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The International School for Holocaust Studies

Teaching the Legacy: e-Newsletter for Holocaust Educators
(March, 2006)

Internet Department


New on the Website: Online Photo Gallery
The International School for Holocaust Studies website features an online photograph gallery of events which took place at the School. The photo gallery documents a variety of events from the ongoing activities at the School, including: seminars for foreign educators, exhibits on display at the School, visits by foreign delegates, lectures, conferences and workshops. The gallery appears in English, Hebrew, German Czech and French. Past featured galleries included photos from the seminar for survivors of the Tutsi Genocide in Rwanda, the staff exchange with representatives of the United States Holocaust Memorial Museum, art works exhibit by Czech children, the ICHEIC International Forum and more. More galleries, in various languages, are due to be uploaded in the near future. To view the album, click here.

New on the Website: "Between the Worlds" – Social Circles in the Theresiendstadt Ghetto
In March 2006, The International School for Holocaust Studies launched the “Between the Worlds” website, designed to accompany the similarly titled educational CD-ROM. The innovation of this CD-ROM, and of the website, is in its focus on daily life in the Theresienstadt Ghetto, and on the social circles that existed within it. Using these educational tools we become acquainted with the various groups that lives in the ghettos – adults, children, parents and others, and the relationship between them. This difficult journey tries to trace the feelings of these people in those days of loss, chaos and sudden partings. Yet this challenges us to observe the individual in the Holocaust, his or hers struggle with extreme hardships and the indelible scars they left.

The accompanying website includes a lesson plan that introduces one of the chapters, focusing on the world and the lives of children in the ghetto, and their relationship with various social circles in the ghetto. The lesson plan demonstrates how the teacher can work with the CD-ROM and incorporate the materials and ideas it presents.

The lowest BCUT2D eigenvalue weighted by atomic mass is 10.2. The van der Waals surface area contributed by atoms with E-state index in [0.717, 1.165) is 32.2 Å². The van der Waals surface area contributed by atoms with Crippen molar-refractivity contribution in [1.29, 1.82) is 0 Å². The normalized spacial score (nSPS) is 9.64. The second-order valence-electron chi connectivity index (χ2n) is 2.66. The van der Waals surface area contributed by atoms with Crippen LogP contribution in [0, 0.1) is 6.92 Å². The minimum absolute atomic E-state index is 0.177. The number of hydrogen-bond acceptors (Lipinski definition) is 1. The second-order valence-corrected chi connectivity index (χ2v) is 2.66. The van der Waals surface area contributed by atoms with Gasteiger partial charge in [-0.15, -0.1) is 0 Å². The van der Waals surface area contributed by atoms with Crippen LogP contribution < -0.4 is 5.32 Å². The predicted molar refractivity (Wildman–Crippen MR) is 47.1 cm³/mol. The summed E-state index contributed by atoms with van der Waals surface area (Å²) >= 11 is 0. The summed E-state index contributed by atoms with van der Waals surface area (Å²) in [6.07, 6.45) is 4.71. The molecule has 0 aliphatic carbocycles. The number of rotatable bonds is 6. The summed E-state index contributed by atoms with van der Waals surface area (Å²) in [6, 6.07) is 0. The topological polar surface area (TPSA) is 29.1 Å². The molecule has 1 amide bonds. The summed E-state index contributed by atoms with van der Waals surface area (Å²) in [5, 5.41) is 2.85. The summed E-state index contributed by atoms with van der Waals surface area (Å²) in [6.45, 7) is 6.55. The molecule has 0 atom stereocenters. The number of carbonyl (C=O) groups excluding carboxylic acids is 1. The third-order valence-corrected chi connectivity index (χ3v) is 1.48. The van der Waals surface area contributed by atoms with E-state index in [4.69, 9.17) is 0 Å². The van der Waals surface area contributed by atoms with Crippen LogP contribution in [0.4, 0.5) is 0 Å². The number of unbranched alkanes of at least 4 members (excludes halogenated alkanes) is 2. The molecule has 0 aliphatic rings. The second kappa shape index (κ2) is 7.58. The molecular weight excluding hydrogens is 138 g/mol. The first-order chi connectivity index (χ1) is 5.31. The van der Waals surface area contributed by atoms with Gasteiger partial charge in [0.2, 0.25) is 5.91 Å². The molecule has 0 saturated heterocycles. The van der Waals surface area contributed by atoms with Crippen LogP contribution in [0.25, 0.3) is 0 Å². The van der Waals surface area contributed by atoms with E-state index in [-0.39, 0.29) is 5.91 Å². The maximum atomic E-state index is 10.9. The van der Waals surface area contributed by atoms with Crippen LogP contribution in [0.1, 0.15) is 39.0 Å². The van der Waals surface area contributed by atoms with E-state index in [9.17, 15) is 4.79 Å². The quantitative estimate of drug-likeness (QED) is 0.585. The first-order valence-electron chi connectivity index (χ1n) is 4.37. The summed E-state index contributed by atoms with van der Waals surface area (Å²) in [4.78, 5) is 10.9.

Videoconference with a Camp Liberator
On March 8, 2006, a videoconference took place at Yad Vashem between Israeli teachers and representatives from the U.S. Embassy and Colonel Willis B. Scudder (90), a World War II veteran. The videoconference was the result of cooperation between Mr. Efraim Cohen, the Cultural Attaché from the U.S. Embassy to the State of Israel, and the International School for Holocaust Studies at Yad Vashem. The videoconference, part of our outreach activities, enables School staff to work with educators worldwide.

During the war, Colonel Scudder’s unit – the 89th Infantry Division – liberated the Ohrdruf labor camp, thus becoming one of the first within the ranks of the U.S. military to physically encounter the horrors of the Nazi camp system. Scudder talked of his memories from that period, on the discovery of the camp, meeting the survivors and about his visit, together with members of his unit, to the campsite in 1999.

Scudder described the utter surprise at finding the camp, which his unit essentially discovered by chance. His account echoes the feelings that Holocaust survivors have described from their own liberation: the lack of any real joy, crying, feeling shock and often, apathy. Years later, the sights and smells of the bodies strewn about the camp and the inmates wandering, as he described, “like ghosts”, remained etched in his memory.

Scudder returned to the campsite of the camp in 1999 as part of a tour of remembrance, in which surviving veterans from the 89th Infantry Division retraced the invasion route through Europe. A German military camp occupied the site and, much to their dismay, no monument or other testament to what had transpired there existed. None of the soldiers in the camp knew about the atrocities that had occurred there 55 years earlier. Colonel Scudder noted that the local population’s attitude toward the veterans’ visit was suspicious, even bordering on hostile.

The videoconference proved very emotional for Scudder and for the participants alike. The shock of Scudder’s first encounter with the camp and its survivors proved so difficult and traumatic that he did not speak of it for sixty years. He only began telling his story in 2004, out of a feeling that future generations must be told about the horrors of the Holocaust.

In the ensuing discussion, the Israeli teachers asked several questions, touching on the similarities between Scudder’s reaction and those of Holocaust survivors, the influence of the events on his world view, and the educational importance of his message.

In summing up the meeting, Scudder stated, "Our children and grandchildren should know there was a time when man failed in his responsibility to other men and, perhaps more importantly, in his responsibility to himself."